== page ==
How PRP helps treat cranial cruciate ligament injuries in dogs

Cruciate ligament injuries are common in our canine companions. Modified platelet rich plasma (PRP) assists with recovery by stimulating the repair of soft tissues and joints, and using the body’s innate ability to self-heal.

Ruptured cruciate ligaments are among the most common injuries in dogs. Caused by chronic inflammation and the highly active lifestyles of many dogs, these hind leg tears hinder daily mobility while also creating stress on the rest of the body. A therapy called PRP (modified platelet rich plasma) is being successfully incorporated by integrative veterinarians into the treatment protocol for CCL injuries.

Cruciate ligament injuries explained

Within the dog’s knee are two cruciate ligaments that cross the joint – the cranial cruciate and the caudal cruciate. These ligaments help stabilize the knee joint and keep the dog’s tibia (lower leg bone) in its correct position beneath the femur. When a cruciate (CCL) tear or rupture occurs, the knee joint is destabilized and the tibia is no longer in the right place in relation to the femur. This causes varying degrees of pain and lameness.

Within the dog’s knee are two cruciate ligaments that cross the joint – the cranial cruciate and the caudal cruciate.

With an approach that includes a healthy diet, exercise program, and specific bioregulatory medicine – including PRP – the dog’s knee can be strengthened, and further injury can be prevented.

What is bioregulatory medicine?

The body is full of complex biological processes that need consistent attendance in order to stay in a healthy and homeostatic state. The main idea behind bioregulatory medicine is using therapeutics and natural healing processes to regulate these biological processes during imbalances, without having to resort to conventional pharmaceutical medicines.

The difference between conventional and bioregulatory medicine is that the conventional route aims to reduce symptoms and minimize inflammation through anti-inflammatories. This becomes problematic when viewing inflammation as a key critical response of the immune system when it is trying to fix and treat the problem at hand. In contrast, bioregulatory medicine helps the body heal itself through re-establishing normal feedback systems and stimulating healing processes.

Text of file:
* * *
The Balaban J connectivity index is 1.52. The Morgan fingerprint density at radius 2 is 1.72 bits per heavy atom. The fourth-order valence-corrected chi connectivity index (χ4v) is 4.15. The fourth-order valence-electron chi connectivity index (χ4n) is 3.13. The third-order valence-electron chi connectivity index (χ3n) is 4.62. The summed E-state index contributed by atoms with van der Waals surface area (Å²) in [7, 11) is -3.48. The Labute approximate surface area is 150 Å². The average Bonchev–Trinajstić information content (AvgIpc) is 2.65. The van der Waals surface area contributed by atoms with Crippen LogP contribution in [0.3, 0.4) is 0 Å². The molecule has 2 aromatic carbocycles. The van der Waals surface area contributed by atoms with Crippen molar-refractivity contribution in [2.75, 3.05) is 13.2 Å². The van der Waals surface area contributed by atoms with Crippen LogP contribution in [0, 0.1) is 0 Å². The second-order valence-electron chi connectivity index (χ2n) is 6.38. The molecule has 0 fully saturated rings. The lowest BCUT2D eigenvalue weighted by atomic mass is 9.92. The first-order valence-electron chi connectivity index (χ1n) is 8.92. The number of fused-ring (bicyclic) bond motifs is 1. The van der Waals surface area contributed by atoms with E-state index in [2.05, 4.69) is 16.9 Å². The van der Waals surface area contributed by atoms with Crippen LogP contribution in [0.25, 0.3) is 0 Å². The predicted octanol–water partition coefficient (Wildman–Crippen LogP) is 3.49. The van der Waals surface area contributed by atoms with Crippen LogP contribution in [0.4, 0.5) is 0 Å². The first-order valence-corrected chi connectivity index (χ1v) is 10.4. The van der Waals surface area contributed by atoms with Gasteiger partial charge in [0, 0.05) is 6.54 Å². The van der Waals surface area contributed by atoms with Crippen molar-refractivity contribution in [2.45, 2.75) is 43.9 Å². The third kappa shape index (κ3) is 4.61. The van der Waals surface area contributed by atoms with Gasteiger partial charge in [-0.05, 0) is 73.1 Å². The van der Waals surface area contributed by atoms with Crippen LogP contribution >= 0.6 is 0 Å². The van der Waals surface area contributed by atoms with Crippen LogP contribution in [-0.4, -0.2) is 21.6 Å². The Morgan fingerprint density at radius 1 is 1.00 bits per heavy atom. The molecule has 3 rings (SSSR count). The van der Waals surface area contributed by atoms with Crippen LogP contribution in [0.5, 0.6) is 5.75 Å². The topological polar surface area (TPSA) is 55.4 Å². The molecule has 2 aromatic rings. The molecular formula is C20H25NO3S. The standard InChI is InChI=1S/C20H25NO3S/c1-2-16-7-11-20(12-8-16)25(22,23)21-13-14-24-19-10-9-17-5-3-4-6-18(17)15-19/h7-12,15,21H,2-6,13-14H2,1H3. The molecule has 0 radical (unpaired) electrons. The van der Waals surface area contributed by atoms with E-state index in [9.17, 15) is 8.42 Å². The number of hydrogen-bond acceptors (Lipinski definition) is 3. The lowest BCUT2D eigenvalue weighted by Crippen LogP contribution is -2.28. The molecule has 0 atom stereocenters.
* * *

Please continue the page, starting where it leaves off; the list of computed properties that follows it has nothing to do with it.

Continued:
As integrative veterinary medicine becomes better known, it is important to understand that animals can live a long and full life, with quick recoveries, by promoting immune responses such as fever and inflammation rather than reducing such symptoms. It is important when treating dogs using PRP that they are not on any anti-inflammatory medications; these suppress the effects of PRP and the activation of the immune system response on the injury site.

How PRP is done

The first step in treating a dog with PRP is to draw a small quantity of his own blood into a vacutainer. The blood is then placed in a centrifuge. The centrifuge spins the blood, separating it into three different layers:

  1. The platelet-poor layer
  2. The buffy coat (which contains the platelets and white blood cells)
  3. The red blood cells.

The buffy coat is then obtained with the use of syringe and injected into the injury site. The high concentration of platelets becomes activated upon contact with the collagen and other substances at the injection site.

The high concentration of platelets becomes activated upon contact with the collagen and other substances at the injection site.

Benefits of PRP

PRP has proven very successful in different areas of human rehabilitation. A study using PRP for arthroscopic repair of large or massive rotator cuff tears found that the re-tear rate of the PRP group versus the conventional method group was 35.6% lower (20% in the PRP group versus 55.6% in the conventional group). It was found to significantly improve structural outcomes for human patients with large to massive rotator cuff tears.

Many positive effects have also been observed with using PRP as a treatment for tendon and ligament healing. After conducting a study on PRP versus autologous whole blood for the treatment of chronic lateral elbow epicondylitis in humans, researchers demonstrated that through the action of PRP it may be possible to initially inhibit excess inflammation while stimulating proliferation and maturation. This is especially important in preventing the fibrous scar tissue healing that occurs with macrophage-mediated tendon-to-tendon healing.

PRP has also been found to successfully reduce pain in patellar tendon donors. In a randomized controlled trial, researchers concluded that the use of PRP in the patellar tendon harvest site reduced donor site morbidity after ACL reconstruction. More important, results showed that the patellar tendon harvest site non-regenerated area (gap area) in the PRP group patients was only 4.9 mm, versus 9.4 mm in the control group patients — a significant difference that indicates that PRP enhances tendon healing.

PRP is an all-natural process that stimulates the repair of soft tissues and joints without the use of foreign chemicals. This technique uses solely the dog’s (or human’s) own blood, eliminating the risk of rejection or negative side effects. PRP is one step closer to stem cell therapy and uses the body’s own programming for self-healing on an amplified scale. This effective non-invasive procedure is being successfully implemented by integrative veterinary medicine for CCL injuries in dogs.